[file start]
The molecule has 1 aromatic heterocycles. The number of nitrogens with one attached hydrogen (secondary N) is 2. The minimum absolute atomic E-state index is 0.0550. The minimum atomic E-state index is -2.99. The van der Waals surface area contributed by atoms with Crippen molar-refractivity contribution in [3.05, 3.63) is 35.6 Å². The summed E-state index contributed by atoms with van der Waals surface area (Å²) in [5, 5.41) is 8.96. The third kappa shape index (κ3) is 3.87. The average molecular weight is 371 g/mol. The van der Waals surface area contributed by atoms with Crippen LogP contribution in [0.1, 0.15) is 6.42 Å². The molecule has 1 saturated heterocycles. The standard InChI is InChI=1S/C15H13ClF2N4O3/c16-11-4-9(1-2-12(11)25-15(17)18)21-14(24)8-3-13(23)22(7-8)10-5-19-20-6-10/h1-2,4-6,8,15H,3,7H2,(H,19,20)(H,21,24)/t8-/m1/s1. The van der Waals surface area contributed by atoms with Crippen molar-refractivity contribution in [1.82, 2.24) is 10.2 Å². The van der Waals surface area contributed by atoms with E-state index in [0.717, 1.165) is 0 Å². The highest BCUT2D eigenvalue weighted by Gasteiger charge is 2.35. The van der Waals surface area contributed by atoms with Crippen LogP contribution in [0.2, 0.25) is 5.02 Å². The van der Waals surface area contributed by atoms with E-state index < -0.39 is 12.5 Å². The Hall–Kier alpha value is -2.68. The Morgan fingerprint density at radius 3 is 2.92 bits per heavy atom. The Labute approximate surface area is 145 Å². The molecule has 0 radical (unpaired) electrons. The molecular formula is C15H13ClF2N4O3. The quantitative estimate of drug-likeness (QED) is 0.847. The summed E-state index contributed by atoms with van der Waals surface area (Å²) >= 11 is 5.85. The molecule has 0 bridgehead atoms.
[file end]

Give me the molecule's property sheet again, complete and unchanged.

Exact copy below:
The molecule has 1 aromatic heterocycles. The number of nitrogens with one attached hydrogen (secondary N) is 2. The minimum absolute atomic E-state index is 0.0550. The minimum atomic E-state index is -2.99. The van der Waals surface area contributed by atoms with Crippen molar-refractivity contribution in [3.05, 3.63) is 35.6 Å². The summed E-state index contributed by atoms with van der Waals surface area (Å²) in [5, 5.41) is 8.96. The third kappa shape index (κ3) is 3.87. The average molecular weight is 371 g/mol. The van der Waals surface area contributed by atoms with Crippen LogP contribution in [0.1, 0.15) is 6.42 Å². The molecule has 1 saturated heterocycles. The standard InChI is InChI=1S/C15H13ClF2N4O3/c16-11-4-9(1-2-12(11)25-15(17)18)21-14(24)8-3-13(23)22(7-8)10-5-19-20-6-10/h1-2,4-6,8,15H,3,7H2,(H,19,20)(H,21,24)/t8-/m1/s1. The van der Waals surface area contributed by atoms with Crippen molar-refractivity contribution in [1.82, 2.24) is 10.2 Å². The van der Waals surface area contributed by atoms with E-state index in [0.717, 1.165) is 0 Å². The highest BCUT2D eigenvalue weighted by Gasteiger charge is 2.35. The van der Waals surface area contributed by atoms with Crippen LogP contribution in [0.2, 0.25) is 5.02 Å². The van der Waals surface area contributed by atoms with E-state index < -0.39 is 12.5 Å². The Hall–Kier alpha value is -2.68. The Morgan fingerprint density at radius 3 is 2.92 bits per heavy atom. The Labute approximate surface area is 145 Å². The molecule has 0 radical (unpaired) electrons. The molecular formula is C15H13ClF2N4O3. The quantitative estimate of drug-likeness (QED) is 0.847. The summed E-state index contributed by atoms with van der Waals surface area (Å²) >= 11 is 5.85. The molecule has 0 bridgehead atoms.